This gentle route explores the ancient and historical sites of the eastern side of the island as you work your way to the spread-out village of Lumbarda. Boasting beautiful beaches and centuries-old winemaking traditions, the village of Lumbarda is home to Grk, a white grape variety that will pair well with your lunch or dinner. Some of Croatia's best white wines are produced on Korčula and you won't be left wanting.
You'll also have the opportunity to visit Bire Winery, a family-run winery that produces Grk wine as well as its own varietals, including a rosé. All the wineries in the area produce Grk which is unique to this region due to its sandy soil and Plavac Mali (a red grape grown extensively across South Dalmatia that acts as a pollinator for the Grk vines).
Spend some time relaxing on one of Lumbarda's beaches before returning to Korčula Town. You'll have the rest of the afternoon to discover this little island's numerous restaurants, taverns, shops, and bars as you roam the maze of gray stone houses, alleys, churches, and squares.
Ferry time (Hvar to Korčula): 1.5 hours
Cycling tour duration: 3-5 hours
Day 6: Korčula to Ston via Pelješac Peninsula
Make your way to the ferry terminal in either Korčula Old Town (foot passengers) or nearby Dominče (car ferries) to transfer the short distance to Orebić on the Pelješac Peninsula. Wander the seaside town's narrow streets, noting the charming stone villas once occupied by famous sea captains. From here, you'll continue your journey southeast to your hotel in the medieval city of Ston, stopping to sample Dingač, Croatia's most well-known red at any of the numerous vineyards populating the rugged landscape.
If there's interest, rent a bike and cycle along the Plavac Mali vineyards to a quiet bay for a swim, snorkel, and lunch break before carrying on to Ston, twin settlement to Mali Ston on the opposite end of the peninsula's isthmus. End the day with a meal of Ston's famous fresh oysters or mussels accompanied by a glass of local Dingač.
Ferry time (Korčula to Orebić): 30 minutes
Driving time (Korčula to Ston): 1 hour
Day 7: Morning in Ston, Transfer to Dubrovnik
Take the better part of the day to explore Ston, its surroundings, and of course its impressive fortified walls—the longest on the continent (originally built to keep predators away from the town's saltpans) and discover the importance this area held in the 14th century. Enjoy beautiful views over the Adriatic and Ston and its glittering saltpans—one of the oldest and still active in the Mediterranean—from a parapet walkway.
Rent a kayak and paddle amid oyster and mussel farms in Ston's bay, taking in the striking views of the walls from the sea. Alternatively, if you're looking for more of a beach day, find your way to Prapratno, just over a mile away for access to the peninsula's largest sandy beach.
When it's time, make your way to your accommodation in the historic coastal fortress city of Dubrovnik. The remainder of the day will be at your leisure, allowing time for you to wander and explore this magical city. Climb the 16th-century city walls for incredible views of countless red rooftops of old stone houses, towers, turrets, churches, and palaces. And be sure to find your way to the limestone-paved Stradun, Dubrovnik's main street to get your bearings and choose from some of Croatia's best restaurants and wine bars.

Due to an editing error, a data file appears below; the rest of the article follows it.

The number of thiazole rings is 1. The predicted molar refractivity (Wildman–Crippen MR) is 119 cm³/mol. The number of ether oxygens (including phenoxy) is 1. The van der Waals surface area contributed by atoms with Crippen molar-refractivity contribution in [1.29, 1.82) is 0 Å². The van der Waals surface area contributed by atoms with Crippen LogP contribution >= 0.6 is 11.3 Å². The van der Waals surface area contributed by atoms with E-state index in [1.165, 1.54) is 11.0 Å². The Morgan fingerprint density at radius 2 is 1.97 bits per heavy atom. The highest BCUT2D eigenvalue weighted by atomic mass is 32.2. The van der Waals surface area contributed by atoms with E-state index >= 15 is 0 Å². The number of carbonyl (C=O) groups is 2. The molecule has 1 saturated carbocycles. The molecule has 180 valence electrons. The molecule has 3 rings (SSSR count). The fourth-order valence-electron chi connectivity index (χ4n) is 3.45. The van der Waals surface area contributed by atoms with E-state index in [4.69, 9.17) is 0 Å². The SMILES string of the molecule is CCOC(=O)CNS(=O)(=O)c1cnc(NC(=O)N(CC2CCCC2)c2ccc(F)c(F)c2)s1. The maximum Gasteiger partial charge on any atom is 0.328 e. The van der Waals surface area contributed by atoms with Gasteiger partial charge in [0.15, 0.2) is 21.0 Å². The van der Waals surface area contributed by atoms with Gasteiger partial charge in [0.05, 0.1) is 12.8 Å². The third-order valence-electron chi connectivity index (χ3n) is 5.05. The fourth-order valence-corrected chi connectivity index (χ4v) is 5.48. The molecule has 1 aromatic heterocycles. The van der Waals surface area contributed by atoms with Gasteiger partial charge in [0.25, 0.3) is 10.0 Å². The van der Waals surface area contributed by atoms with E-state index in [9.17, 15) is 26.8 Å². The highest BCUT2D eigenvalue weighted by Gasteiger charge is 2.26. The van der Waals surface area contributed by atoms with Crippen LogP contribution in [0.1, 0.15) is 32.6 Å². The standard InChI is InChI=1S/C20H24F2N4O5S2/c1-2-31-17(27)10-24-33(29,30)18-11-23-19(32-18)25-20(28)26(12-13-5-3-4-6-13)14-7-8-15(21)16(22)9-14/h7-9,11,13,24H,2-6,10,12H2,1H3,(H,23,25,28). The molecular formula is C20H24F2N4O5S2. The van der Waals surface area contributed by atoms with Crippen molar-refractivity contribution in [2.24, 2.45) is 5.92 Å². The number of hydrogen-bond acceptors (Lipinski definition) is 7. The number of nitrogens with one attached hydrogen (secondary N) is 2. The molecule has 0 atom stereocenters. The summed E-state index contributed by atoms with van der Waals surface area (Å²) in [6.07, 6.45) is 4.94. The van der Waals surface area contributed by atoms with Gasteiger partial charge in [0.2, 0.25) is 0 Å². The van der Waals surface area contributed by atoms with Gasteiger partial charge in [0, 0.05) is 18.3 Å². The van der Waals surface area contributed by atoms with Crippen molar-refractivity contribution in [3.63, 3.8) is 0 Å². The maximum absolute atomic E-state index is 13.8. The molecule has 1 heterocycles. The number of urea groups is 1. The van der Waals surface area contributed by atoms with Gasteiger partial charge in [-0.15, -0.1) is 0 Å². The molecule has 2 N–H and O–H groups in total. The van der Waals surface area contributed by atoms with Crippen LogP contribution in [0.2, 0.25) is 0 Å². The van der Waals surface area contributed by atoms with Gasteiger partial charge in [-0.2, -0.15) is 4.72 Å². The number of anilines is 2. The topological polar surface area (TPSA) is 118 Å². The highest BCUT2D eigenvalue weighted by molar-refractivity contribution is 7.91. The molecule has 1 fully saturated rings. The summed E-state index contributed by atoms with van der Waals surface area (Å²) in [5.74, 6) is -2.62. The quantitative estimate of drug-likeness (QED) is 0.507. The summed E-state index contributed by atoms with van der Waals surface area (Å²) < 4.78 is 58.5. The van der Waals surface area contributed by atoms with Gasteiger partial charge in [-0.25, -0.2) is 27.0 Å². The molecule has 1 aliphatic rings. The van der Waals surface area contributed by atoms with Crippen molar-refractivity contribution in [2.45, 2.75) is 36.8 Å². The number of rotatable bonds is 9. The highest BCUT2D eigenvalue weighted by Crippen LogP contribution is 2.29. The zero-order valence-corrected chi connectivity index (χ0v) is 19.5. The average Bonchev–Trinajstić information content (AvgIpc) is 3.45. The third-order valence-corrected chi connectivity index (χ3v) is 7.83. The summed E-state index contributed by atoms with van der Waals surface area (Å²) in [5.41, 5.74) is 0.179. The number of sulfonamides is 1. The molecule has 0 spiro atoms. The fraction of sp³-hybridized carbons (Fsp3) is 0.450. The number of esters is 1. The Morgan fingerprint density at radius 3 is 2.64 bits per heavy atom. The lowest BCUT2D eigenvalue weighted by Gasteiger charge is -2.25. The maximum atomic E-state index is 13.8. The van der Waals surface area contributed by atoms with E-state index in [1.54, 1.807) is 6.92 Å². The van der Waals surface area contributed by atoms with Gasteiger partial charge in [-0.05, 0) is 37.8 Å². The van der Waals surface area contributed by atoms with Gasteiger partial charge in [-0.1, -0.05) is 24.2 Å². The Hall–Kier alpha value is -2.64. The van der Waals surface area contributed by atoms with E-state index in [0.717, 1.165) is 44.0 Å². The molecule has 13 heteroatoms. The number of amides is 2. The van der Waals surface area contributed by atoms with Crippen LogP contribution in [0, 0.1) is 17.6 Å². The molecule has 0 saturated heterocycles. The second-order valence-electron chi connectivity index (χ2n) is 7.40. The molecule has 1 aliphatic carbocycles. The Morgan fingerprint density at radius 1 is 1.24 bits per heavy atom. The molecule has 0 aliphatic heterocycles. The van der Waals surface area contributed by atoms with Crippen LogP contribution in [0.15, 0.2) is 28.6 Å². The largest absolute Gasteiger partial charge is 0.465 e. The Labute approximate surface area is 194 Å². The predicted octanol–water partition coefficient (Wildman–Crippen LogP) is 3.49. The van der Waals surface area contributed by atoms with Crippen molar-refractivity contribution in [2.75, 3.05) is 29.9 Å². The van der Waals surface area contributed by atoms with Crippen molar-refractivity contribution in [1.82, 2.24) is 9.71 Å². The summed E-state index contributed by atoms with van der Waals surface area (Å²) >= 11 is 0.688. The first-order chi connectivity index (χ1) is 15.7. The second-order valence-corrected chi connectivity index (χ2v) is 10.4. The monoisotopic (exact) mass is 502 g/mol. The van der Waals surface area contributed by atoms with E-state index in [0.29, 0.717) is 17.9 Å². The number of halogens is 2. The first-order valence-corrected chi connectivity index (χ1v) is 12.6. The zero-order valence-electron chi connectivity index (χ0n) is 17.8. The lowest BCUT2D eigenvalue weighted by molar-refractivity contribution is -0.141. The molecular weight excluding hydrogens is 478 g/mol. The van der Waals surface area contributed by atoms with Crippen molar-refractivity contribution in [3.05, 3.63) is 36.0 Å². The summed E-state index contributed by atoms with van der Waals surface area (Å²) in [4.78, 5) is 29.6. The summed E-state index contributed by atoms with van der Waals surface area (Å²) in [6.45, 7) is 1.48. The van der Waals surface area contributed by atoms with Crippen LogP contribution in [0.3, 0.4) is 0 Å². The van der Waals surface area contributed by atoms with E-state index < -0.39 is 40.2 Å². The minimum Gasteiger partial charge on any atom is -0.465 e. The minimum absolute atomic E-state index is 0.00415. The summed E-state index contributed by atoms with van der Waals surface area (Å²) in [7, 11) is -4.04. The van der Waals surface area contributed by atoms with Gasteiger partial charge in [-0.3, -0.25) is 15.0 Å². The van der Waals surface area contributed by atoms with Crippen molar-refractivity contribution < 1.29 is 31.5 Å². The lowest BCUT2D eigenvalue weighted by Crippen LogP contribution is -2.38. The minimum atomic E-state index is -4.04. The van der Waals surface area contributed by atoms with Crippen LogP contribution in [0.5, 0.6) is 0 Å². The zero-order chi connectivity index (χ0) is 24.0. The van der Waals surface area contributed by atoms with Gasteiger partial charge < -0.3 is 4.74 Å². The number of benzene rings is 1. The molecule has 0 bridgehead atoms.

Driving time (Ston to Dubrovnik): 1 hour
Day 8: Historical Walking Tour of Dubrovnik
Start your day early (around 8 am) to avoid the crowds and to embark on a tour of Dubrovnik where you'll meet your expert guide outside the entrance to the medieval city at the 16th-century Pile Gate. Entering Old Town, you'll uncover centuries of the city's rich history as you listen to stories of local life and legends and of the importance Dubrovnik once held in the era of the Republic. Highlights include Onofrio's Fountain, the 15th century Rector's Palace, Luza Square, the Church of St. Blaise (St. Vlaho), and the café-lined streets of Brsalje Street.
After touring the streets and alleys, you'll head for Lovrijenac Fortress as well as the city's impressive defensive walls, the second-largest set of city walls in the world. At certain places the wall rises 75 feet high, offering excellent vantage points for photos of the coastline.
For the rest of the afternoon, explore Dubrovnik and its surroundings on your own or enjoy the afternoon sun on the nearby beaches. Come early evening, you can get stunning panoramic views over the city and Adriatic by taking the cable car up to Srđ Mountain before descending back down for dinner at one of Dubrovnik's great restaurants.
Day 9: Depart Dubrovnik
Depending on when you depart, you may have time to visit one of Dubrovnik's museums, like the Franciscan Monastery and Museum. This large complex houses many treasures, including the world's third oldest pharmacy dating from 1317.
Alternatively, for a collection of 15,000 pieces of interesting works, visit the Rector's Palace and Cultural Historical Museum. Wander this well-preserved palace-turned-museum and explore its exhibits, some detailing life in the Republic of Ragusa during medieval times.
The drive to the airport from Dubrovnik takes around 45 minutes with normal traffic.